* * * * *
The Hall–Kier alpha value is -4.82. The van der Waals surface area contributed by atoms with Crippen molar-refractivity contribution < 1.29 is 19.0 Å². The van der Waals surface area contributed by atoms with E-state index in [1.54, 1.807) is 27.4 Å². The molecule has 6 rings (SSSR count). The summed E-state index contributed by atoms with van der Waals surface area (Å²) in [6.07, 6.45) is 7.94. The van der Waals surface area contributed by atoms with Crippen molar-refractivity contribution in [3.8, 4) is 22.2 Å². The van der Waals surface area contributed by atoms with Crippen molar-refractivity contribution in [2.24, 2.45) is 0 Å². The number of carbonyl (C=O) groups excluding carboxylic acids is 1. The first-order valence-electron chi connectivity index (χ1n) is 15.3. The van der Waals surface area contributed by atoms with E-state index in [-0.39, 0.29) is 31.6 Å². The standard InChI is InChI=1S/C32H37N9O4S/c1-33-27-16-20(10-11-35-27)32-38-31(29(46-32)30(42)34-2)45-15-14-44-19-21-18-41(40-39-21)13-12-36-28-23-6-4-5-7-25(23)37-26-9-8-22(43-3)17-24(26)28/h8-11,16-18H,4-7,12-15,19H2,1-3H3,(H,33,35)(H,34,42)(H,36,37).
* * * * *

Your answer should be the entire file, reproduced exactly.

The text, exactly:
The Hall–Kier alpha value is -4.82. The van der Waals surface area contributed by atoms with Crippen molar-refractivity contribution < 1.29 is 19.0 Å². The van der Waals surface area contributed by atoms with E-state index in [1.54, 1.807) is 27.4 Å². The molecule has 6 rings (SSSR count). The summed E-state index contributed by atoms with van der Waals surface area (Å²) in [6.07, 6.45) is 7.94. The van der Waals surface area contributed by atoms with Crippen molar-refractivity contribution in [3.8, 4) is 22.2 Å². The van der Waals surface area contributed by atoms with Crippen molar-refractivity contribution in [2.24, 2.45) is 0 Å². The number of carbonyl (C=O) groups excluding carboxylic acids is 1. The first-order valence-electron chi connectivity index (χ1n) is 15.3. The van der Waals surface area contributed by atoms with E-state index in [-0.39, 0.29) is 31.6 Å². The standard InChI is InChI=1S/C32H37N9O4S/c1-33-27-16-20(10-11-35-27)32-38-31(29(46-32)30(42)34-2)45-15-14-44-19-21-18-41(40-39-21)13-12-36-28-23-6-4-5-7-25(23)37-26-9-8-22(43-3)17-24(26)28/h8-11,16-18H,4-7,12-15,19H2,1-3H3,(H,33,35)(H,34,42)(H,36,37).